I know you cannot name the flipper and his partners in crime due to liability reasons, but if interested, readers can look up the defendants in our civil suit online via the D.C. Superior Court case search system; our civil case number is 2014 CA 001722B. More importantly, even though many of your readers already know this, I’m also writing to serve as a reminder that there are many greedy individuals who continue to successfully take full advantage of D.C.’s weak regulatory system and have turned D.C. into a veritable Wild West of U.S. real estate. The story is not simply about artificially inflating the value of houses and some home buyers who are whining about getting taken. It’s about real estate and regulatory systems that are allowing shady flippers to dot the D.C. skyline with houses that are unsafe to live in. Our story appears to be the tip of the iceberg.
The story of what flippers can hide and get away with in D.C. is pretty amazing: no license/registration, no permits, no problem. The fact that we did a quick check to ensure they had permits before buying the house didn’t help (they had permits, but they were for relatively minor repair work, not for the complete-gut-and-redo job they did on the house). And the house inspector we hired before we bought the house didn’t stand a chance at finding the things they hid well behind new drywall, under gleaming bamboo floors, new carpeting, etc.
So the story appears to be much bigger than our illegally and badly renovated house, unfortunately. DCRA’s Consumer Protection Office and Inspections/Compliance Office have helped us a lot so far in investigating the defendants in our lawsuit and putting them under a lot of pressure to settle. It’s too bad, though, that DCRA cannot do more on the front end (via prevention-related regulation) to more effectively prevent this kind of thing.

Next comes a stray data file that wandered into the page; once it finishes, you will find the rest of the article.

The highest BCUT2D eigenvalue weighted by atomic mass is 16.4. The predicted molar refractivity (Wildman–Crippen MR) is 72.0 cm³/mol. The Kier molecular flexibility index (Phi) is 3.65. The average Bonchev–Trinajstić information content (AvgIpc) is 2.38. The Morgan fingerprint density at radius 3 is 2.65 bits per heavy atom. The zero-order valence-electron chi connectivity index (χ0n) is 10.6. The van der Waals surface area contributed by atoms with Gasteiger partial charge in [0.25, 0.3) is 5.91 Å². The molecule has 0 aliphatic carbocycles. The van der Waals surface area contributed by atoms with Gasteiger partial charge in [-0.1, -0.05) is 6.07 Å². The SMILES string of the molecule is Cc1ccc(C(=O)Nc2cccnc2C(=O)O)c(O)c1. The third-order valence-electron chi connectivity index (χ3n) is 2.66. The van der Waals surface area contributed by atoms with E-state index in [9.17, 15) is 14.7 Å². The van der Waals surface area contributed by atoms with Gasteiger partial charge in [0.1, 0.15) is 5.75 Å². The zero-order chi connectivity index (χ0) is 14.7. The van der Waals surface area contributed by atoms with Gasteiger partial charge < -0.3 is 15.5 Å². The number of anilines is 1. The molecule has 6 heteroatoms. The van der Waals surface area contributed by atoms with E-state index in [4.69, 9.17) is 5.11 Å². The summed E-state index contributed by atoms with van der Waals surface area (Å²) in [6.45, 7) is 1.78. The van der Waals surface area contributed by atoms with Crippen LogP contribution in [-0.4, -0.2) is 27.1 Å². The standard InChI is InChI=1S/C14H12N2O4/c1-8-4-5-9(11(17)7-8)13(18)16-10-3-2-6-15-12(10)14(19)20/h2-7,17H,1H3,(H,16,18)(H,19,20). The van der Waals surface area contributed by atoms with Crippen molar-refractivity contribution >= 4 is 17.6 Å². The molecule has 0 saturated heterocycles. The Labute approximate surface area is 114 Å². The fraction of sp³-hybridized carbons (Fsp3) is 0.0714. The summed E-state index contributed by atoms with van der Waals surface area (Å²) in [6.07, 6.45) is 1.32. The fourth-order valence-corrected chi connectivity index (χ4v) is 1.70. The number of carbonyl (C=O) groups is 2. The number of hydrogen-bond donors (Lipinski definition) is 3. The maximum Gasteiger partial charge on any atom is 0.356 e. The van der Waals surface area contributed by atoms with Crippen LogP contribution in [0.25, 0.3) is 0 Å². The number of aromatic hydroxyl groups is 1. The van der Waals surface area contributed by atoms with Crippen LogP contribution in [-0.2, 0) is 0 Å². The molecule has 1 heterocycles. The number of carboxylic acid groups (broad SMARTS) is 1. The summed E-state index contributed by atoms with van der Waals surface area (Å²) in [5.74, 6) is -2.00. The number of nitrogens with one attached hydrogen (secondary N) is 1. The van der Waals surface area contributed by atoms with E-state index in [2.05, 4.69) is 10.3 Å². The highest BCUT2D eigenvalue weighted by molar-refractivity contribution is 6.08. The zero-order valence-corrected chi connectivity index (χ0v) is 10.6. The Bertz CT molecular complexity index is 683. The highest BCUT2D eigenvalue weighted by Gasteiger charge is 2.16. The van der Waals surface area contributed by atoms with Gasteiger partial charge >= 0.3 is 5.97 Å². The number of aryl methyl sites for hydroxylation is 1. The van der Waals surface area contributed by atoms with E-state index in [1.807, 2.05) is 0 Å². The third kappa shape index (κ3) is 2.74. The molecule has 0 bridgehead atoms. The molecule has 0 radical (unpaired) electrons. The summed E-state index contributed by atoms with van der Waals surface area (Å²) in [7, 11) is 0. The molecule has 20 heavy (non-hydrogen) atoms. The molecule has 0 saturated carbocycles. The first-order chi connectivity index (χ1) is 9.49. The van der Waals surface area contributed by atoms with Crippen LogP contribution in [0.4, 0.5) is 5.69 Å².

The real estate market represents an essential money-maker for the city of D.C. And of course not all flippers are bad; many help improve neighborhoods. But after having spent the better part of the last six months digging up the dirt on the dirty flippers of D.C., seeing how often they get away with the same scams (even after getting slapped with stop work orders), navigating the D.C. regulatory bureaucracy, etc, it would seem that D.C. needs to undertake several reforms to address this problem before it gets even worse. Some of these reforms might include:
- Stiffer penalties for building permit violations, including the establishment of daily fines instead of one-off fines;
- Speeding up and simplifying the process of applying for building permits so as to entice flippers not to skip the permits or cut corners;
- Hiring more inspectors;
- Expanding D.C.’s valiant but still-too-small Consumer Protection Office, and the adoption of needed implementing regulations so that the office can finally levy fines for false advertising;
- Ensure that violations regarding permits and inspections are also recorded by the Recorder of Deeds;
- Increase penalties for and obstacles to remove Stop Work Orders issued against un-permitted house renovators;
- Doing away with or greatly strengthening and spot checking the laughable third-party inspection system through which DCRA outsources its inspection duties to private contractors with little to no oversight;
- Stronger seller disclosure statements to force those who give flipping a bad name to reveal what they knew about the house’s defects, and to list explicitly which permits and inspections they obtained;
- A DCRA-sponsored amnesty period (followed by a robust crack-down) to entice unlicensed flippers and/or contractors to turn themselves in and report and remedy their un-permitted (and thus unsafe) houses;